New vulnerabilities are published for AMD and Intel Processors, and we get an early look at the performance of Amazon’s Graviton2 processor. Join Rich Stroffolino and Tom Hollingsworth as they discuss all the IT news of the week!
This week on the Rundown:
Google launched TensorFlow Quantum, an open-source library for prototyping quantum machine learning models, desinged to let developers create hybrid AI algorithms that use both classical computing techniques and quantum computer circuit simulations. Google says that TFQ works by taking quantum data contained in quantum bits, or qubits, and processing it with “hybrid-classical AI modelling,” to generate predictions about quantum algorithms. Microsoft’s Azure Quantum and IBM’s Q both offer similar services.
At AMD’s Financial Analyst Day, the company announced Compute DNA, a new GPU archtecture otpimized for data center compute workloads. CDNA will include the second-gen AMD Infinity Architecture to provide a high-bandwidth, low-latency interconnect between GPUs and CPUs, with unified memory across both, optimized for machine learning and high performance computing workloads. AMD expects to launch the new architecture in the summer.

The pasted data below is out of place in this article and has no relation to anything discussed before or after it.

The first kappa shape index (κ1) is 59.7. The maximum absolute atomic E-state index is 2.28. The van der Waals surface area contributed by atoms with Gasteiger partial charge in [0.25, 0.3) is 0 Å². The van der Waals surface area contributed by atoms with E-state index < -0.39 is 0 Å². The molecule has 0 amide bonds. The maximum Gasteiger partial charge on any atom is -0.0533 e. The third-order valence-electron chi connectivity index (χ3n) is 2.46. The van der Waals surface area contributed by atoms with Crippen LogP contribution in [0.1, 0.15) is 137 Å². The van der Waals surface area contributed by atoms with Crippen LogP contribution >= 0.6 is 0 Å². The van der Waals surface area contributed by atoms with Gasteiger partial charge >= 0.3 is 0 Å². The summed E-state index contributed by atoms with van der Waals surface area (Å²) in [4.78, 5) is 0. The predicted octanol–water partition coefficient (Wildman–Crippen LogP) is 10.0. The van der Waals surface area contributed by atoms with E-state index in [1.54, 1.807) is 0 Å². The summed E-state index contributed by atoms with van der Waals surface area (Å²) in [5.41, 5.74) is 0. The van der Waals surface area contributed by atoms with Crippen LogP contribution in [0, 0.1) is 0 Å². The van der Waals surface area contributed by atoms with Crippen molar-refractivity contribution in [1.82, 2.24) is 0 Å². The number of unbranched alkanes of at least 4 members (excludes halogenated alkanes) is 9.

A vulnerability that impacts the Intel Converged Security and Management Engine (CSME) is worse than originally thought and a patch from May 2019 does not fully fix the issue. The CSME cryptographically verifies and authenticates all firmware running on a system. Mark Ermolov from Positive Technologies found the bug can be exploited by malware with root privileges to recover the chipset key and grant an attacker access to everything on a device. Previously it was thought physical access was needed to exploit the vulnerability. For sensitive systems the only recourse is to replace the hardware. Only Intel 10th-generation chips are free of the vulnerability.
Anandtech published a performance preview of Amazon’s Graviton2 processor, it’s 2nd generation ARM server chip that they’ll offer in EC2 instances. I though this was an interesting comparison to our conversation about Ampere’s recently announced 80-core ARM CPU. Graviton2 will offer up to 64-cores per socket, but with slower clock speeds and using less than half of the power of Ampere’s Altra. Anandtech points out that Graviton2 is essentially a reference ARM Neoverse N1 platform, and offers 40% cheaper performance compared to existing x86 offerings. This may change as AMD’s Rome platform begins rolling out.
The Gestalt IT Rundown is a live weekly look at the IT news of the week. It broadcasts live on YouTube every Wednesday at 12:30pm ET. Be sure to subscribe to Gestalt IT on YouTube for the show each week.